Wed, Nov 08, 2017 - Page 4 News List

Sprightly 76-year-old still tiling roofs in Pingtung County

By Chiu Chih-jou and Jonathan Chin  /  Staff reporter, with staff writer

Veteran roofer Lin Fu-tien holds ceramic tiles as he repairs the roof of a Hakka residential compound in Pingtung County on Aug. 16.

Photo: Chiu Chih-jou, Taipei Times

For Pingtung native Lin Fu-tien (林富田), 76, a day’s work involves replacing glazed roof tiles on traditional buildings in the baking hot sun, often without any safety gear.

He entered the profession as an impoverished child, but these days he works out of a sense of obligation to the old-fashioned houses that are gradually being phased out by modern architecture, Lin said.

“I have a lot of kids and they now have children of their own. I do not have to do this for a living anymore. Even back then, repairing tiles was hard work for me, but young men do not want to learn the trade,” he said. “Taiwanese buildings have changed from mud-brick houses, tiled-roof houses, metal sheds to rebar and concrete. It is changing all the time. I want to help repair those old houses while I am still quick on my feet. Otherwise, this trade is gradually going to vanish and we will run out of tile roofers. Then the red-tiled houses will disappear, except as a fond memory in old photographs.”

To replace roof tiles, the roofer must be familiar with traditional techniques whereby tile arrangements efficiently protect against rainwater without using any modern waterproofing material, Lin said.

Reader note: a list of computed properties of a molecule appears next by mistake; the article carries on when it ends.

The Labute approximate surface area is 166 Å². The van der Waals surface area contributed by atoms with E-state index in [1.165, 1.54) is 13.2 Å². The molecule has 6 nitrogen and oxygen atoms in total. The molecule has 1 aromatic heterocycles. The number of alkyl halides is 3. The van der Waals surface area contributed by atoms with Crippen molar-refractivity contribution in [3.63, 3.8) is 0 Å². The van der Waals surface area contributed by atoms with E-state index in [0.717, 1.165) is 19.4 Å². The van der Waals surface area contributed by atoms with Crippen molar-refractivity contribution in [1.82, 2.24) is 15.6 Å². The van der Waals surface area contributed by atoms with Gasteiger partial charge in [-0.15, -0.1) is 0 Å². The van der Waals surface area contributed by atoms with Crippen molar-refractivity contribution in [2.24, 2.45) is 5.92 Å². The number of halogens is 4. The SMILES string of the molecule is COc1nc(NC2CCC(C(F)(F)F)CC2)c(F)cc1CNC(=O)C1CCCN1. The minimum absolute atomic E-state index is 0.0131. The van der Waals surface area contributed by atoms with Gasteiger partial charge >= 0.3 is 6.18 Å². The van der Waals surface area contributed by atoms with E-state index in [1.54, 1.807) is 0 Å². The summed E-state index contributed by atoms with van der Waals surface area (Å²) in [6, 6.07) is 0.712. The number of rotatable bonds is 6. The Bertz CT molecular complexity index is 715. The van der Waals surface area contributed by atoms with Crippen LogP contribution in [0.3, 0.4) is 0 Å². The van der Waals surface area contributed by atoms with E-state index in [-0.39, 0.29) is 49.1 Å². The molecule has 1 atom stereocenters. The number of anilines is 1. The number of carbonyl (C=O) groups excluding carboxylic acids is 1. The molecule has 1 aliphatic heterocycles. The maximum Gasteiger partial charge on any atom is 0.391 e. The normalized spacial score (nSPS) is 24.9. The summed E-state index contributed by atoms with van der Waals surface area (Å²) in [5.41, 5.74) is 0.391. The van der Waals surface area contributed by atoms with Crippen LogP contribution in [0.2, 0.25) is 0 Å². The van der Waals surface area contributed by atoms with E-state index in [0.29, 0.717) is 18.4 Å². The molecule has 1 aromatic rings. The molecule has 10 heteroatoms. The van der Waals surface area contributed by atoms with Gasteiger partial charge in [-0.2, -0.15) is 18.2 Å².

Old-fashioned glazed tiles are used to catch and divert rainwater from the roof, which is accomplished by staggering concave and convex tiles to create gulleys, he said.

Roofers have to work as quickly as possible before the midday sun makes it too hot, leading to a host of occupational illnesses and frequent accidents, he added.

“It is not easy to visit the restroom. Each roof is different in tile arrangement and weight-bearing properties. So accidents can happen when your attention slips. I broke my leg and almost quit, but I thought it would be a waste of my hard-earned skills,” he said.

Today, repairing traditional tiled roofs is a dying trade and Lin rarely has more than five jobs a year because of the increasing rarity of old-fashioned houses.

In the past few years, most of Lin’s jobs have been on historic compounds in the Pingtung area.

“Recently, I repaired the roof of a 84-year-old Hakka sanheyuan (三合院, traditional three-section compound) in Neipu Township (內埔),” he said.

“Fewer and fewer people know how to repair traditional tiled roofs. Whenever people living nearby want their tiled roof repaired, they call me. So I could not quit this trade even if I wanted to,” he added.

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